Following last week’s on-campus shooting on Halloween night, many students questioned how the university’s Trojans Alert emergency messaging system worked. Though the crime occurred at approximately 11:45 p.m., students did not receive an email or text message about the event until 12:02 a.m.
The Trojans Alert system is run through the Roam Secure Alert Network, which allows the Dept. of Public Safety to simultaneously send alerts and instructions to an infinite number of communication devices, according to DPS Chief Carey Drayton. RSAN can also automate alerts from government institutions and news stations. Other colleges across the nation, such as the University of Maryland use this system — in fact, Maryland implemented its form of Trojans Alert a few weeks before USC.
The department has been using Trojans Alert since the 2006-07 school year, according to Drayton. The emergency system is open to anyone who signs up for it, and, currently, there are 37,239 students registered. Since DPS started using Trojans Alert, the reasons for using it have adjusted to the different safety issues that arise on campus.
“The system is now used to provide information to the community when any unusual occurrence is happening in the community, in addition to the system’s original purpose,” Drayton said.
More than 40,000 people received text messages and emails from the department the night of the Halloween shooting on campus, according to DPS Capt. David Carlisle. Each cell phone carrier responds differently to the Trojans Alert text messages, which can result in a delay from the message being sent to it being received.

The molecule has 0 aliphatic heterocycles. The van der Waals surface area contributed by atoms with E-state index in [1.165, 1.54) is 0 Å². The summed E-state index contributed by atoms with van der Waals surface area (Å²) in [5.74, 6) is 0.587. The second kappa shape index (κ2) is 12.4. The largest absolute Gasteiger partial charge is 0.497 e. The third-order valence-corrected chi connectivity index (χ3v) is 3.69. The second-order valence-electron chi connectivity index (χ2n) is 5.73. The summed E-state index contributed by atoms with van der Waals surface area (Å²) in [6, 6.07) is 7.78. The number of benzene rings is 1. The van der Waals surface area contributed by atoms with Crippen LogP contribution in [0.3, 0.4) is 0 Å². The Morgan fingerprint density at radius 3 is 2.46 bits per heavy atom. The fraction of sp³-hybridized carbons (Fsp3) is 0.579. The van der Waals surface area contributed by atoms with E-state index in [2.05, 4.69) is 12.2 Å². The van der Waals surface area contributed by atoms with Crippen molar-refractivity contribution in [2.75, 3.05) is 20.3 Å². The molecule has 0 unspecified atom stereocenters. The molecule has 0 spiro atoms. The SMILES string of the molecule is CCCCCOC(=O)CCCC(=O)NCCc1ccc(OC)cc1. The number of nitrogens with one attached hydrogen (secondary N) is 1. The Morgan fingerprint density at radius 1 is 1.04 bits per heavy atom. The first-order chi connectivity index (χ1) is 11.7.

The criteria to send out a Trojans Alert is based on the university’s pre-determined hazards emergency plan. Among the factors considered to send warnings to students, faculty and staff are the amount of information known and what department is leading the efforts to manage the emergency.
DPS carries the ability to monitor which groups of people receive the alerts, such as residential students, commuter students and parents.
Carlisle is one of the DPS officers responsible for sending out the messages, and based on his discretion and knowledge of the event, decides which group will receive the alerts. Previously, the system has been used to send out information about earthquakes and other safety hazards for students, faculty and staff.
“We rely on good judgment with big situations like the incident last week,” Carlisle said. “For big incidents, it is an easy decision, but with other decisions, we have to decide if we should send out an alert and to whom we need to send it to. Sometimes we have to take a moment to see if the information is accurate and then act quickly.”
Demi Coolen, a freshman majoring in mechanical engineering, acknowledged the efficiency of the Trojans Alert system, but was concerned about its timeliness.
“There’s a positive and negative side to Trojans Alerts,” Coolen said. “Everyone was freaking out, so the delay was really inconvenient but not super detrimental. But then again, you don’t want to get it wrong.”
Lizhi Fan, a freshman majoring in computer science, also sees the difficulty in relaying detailed information in a timely manner.
“It’s impossible to be instantaneous,” Fan said. “But it was a pretty severe event, and in those cases you want to be as secure as possible, and as quick as possible.”
DPS is working on solutions to increase the speed of Trojans Alert, according to Carlisle.
“Sometimes, we have to sacrifice accuracy for speed,” Carlisle said. “But we really don’t want to have to do that too often. So it’s really about finding a balance for informing students as quickly as possible, as accurately as possible.”